Amnesty International’s latest report, on torture in Uzbekistan, paints a damning picture.
In a report released Wednesday, Amnesty International highlights the central role of torture in Uzbekistan’s justice system. Based on more than 60 interviews with exiles, human rights defenders, torture survivors and their family members, academics, journalists and others the report, titled Secrets and Lies: Forced confessions under torture in Uzbekistan, sheds light on a tragically familiar topic.
“Torture has become a defining feature of the Uzbekistani criminal justice system,” the report concludes.
It is central to how the Uzbekistani authorities deal with dissent, combat security threats and maintain their grip on power. It is deeply wrong and in the long-run unsustainable. But this has not prevented the international community from turning a blind eye to the glaring indiscretions of a perceived geo-strategic ally. This is both short-sighted and a deep disservice to the thousands of victims languishing in Uzbekistan’s torture chambers.
In the report, the stories of several torture victims are retold, including that of Dilorom Abdukadirova. In May 2005, Abdukadirova, a farmer, had gone to central Andijan to join the thousands demonstrating in Babur Square. She was there when security forces opened fire on the protestors. Exactly what happened, and how many died, is still a subject of much debate.
According to the Amnesty International report, Abdukadirova was among 500 protesters who survived the massacre and escaped to Kyrgyzstan. She was moved to a refugee camp in Romania, and then granted refugee status in Australia where she moved in early 2006. In 2010, Abdukadirova, who had left a husband and four sons in Uzbekistan, was told by authorities that nothing would happen if she chose to return.
However, she was immediately detained upon arrival at Tashkent airport because she did not have a valid exit permit in her passport. She was questioned for four days by Tashkent police and released after they charged her with “illegal exit” from the Republic of Uzbekistan under article 223 of the Criminal Code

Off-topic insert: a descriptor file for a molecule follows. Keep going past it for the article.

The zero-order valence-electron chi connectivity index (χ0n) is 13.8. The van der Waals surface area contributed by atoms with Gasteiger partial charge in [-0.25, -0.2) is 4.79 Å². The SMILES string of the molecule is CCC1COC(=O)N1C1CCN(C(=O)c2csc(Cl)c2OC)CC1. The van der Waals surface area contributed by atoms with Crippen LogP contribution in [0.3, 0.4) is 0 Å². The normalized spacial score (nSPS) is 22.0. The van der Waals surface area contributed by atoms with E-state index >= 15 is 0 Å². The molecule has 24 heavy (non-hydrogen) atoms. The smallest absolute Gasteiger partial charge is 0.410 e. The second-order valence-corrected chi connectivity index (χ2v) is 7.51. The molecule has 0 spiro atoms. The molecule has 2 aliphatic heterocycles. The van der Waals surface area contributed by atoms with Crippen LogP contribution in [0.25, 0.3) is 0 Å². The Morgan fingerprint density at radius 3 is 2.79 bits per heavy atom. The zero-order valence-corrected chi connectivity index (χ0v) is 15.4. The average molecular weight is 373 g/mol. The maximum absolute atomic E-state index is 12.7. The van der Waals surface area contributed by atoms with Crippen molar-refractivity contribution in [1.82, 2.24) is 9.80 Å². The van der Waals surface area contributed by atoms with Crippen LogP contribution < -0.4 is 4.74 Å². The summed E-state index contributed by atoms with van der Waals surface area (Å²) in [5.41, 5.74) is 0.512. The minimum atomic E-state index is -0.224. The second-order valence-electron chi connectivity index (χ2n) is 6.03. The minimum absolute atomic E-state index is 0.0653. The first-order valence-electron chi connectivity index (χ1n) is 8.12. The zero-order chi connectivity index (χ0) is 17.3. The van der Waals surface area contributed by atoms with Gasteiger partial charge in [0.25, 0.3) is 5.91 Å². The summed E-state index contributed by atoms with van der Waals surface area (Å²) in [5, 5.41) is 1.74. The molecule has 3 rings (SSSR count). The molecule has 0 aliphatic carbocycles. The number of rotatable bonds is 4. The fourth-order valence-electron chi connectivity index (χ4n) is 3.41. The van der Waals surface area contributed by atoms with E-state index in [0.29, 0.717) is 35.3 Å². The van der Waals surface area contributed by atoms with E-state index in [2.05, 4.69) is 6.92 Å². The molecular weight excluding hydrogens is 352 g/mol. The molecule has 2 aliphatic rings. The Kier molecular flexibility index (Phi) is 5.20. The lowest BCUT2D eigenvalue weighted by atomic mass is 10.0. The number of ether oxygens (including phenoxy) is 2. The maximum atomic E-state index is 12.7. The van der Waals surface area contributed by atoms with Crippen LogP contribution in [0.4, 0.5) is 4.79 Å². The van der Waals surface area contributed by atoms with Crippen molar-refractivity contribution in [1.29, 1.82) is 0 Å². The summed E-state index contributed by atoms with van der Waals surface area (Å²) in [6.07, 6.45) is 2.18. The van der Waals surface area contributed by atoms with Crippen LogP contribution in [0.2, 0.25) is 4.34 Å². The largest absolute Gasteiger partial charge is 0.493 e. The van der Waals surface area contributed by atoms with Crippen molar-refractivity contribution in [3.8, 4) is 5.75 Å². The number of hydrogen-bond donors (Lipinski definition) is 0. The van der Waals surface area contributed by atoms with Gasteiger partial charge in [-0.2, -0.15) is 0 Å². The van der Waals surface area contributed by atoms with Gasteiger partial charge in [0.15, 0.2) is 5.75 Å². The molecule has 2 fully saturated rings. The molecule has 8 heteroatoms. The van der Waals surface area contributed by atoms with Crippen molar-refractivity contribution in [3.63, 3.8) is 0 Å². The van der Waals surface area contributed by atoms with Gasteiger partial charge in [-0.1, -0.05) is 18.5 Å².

Eventually Abdukadirova was sentenced to 10 years in prison on charges of “illegal exit” and “attempts to overthrow the constitutional order of the Republic of Uzbekistan.” In 2012, her sentence was extended eight years on account of vague charges of “bad behavior” in prison. Her family says that when they saw her at the 2010 trial, there were bruises on her face.
Among the torture recounted in the report are instances of beatings, asphyxiation, use of electric shocks, needles inserted under the fingernails, rape, humiliation and threats made against family and friends used to extract false confessions, which in turn lead to extensive prison sentences and often, more torture.
In September 2014, Human Rights Watch released its own report on Uzbekistan, focusing on the thousands of political prisoners sitting in Uzbek jails. At the time that report was released, I wrote that:
A decade after the Andijan massacre, denial and defiance remain the modus operandi of the Uzbek government. The U.S. and others have been shy about criticizing Uzbekistan because of its logistical importance to the war in Afghanistan. But once the wider mission in Afghanistan has ended, Western nations may have an opportunity to alter the course and tone of their relationships with Uzbekistan.
With this report, Amnesty International perhaps hopes that the moment is right for the United States and Europe to change course on Uzbekistan. It has happened before. In 2005, U.S. pressure on Uzbekistan regarding human rights rose as focus on the war in Afghanistan shifted away, back to Iraq. The U.S. criticized Uzbekistan over the events at Andijan and in return Uzbekistan evicted the U.S. from the Karshi-Khanabad (K2) airbase, which it had been using since 2001 to support the war in Afghanistan.
Amnesty International writes that the U.S. policy of “strategic patience” toward Uzbekistan is emblematic of how the U.S. has repeatedly prioritized the conduct of the war on terror above human rights. By partnering with repressive governments for intelligence and operational support, the U.S. and others, the report states, “become complicit in the authorities’ abuses.” By Catherine Putz for The Diplomat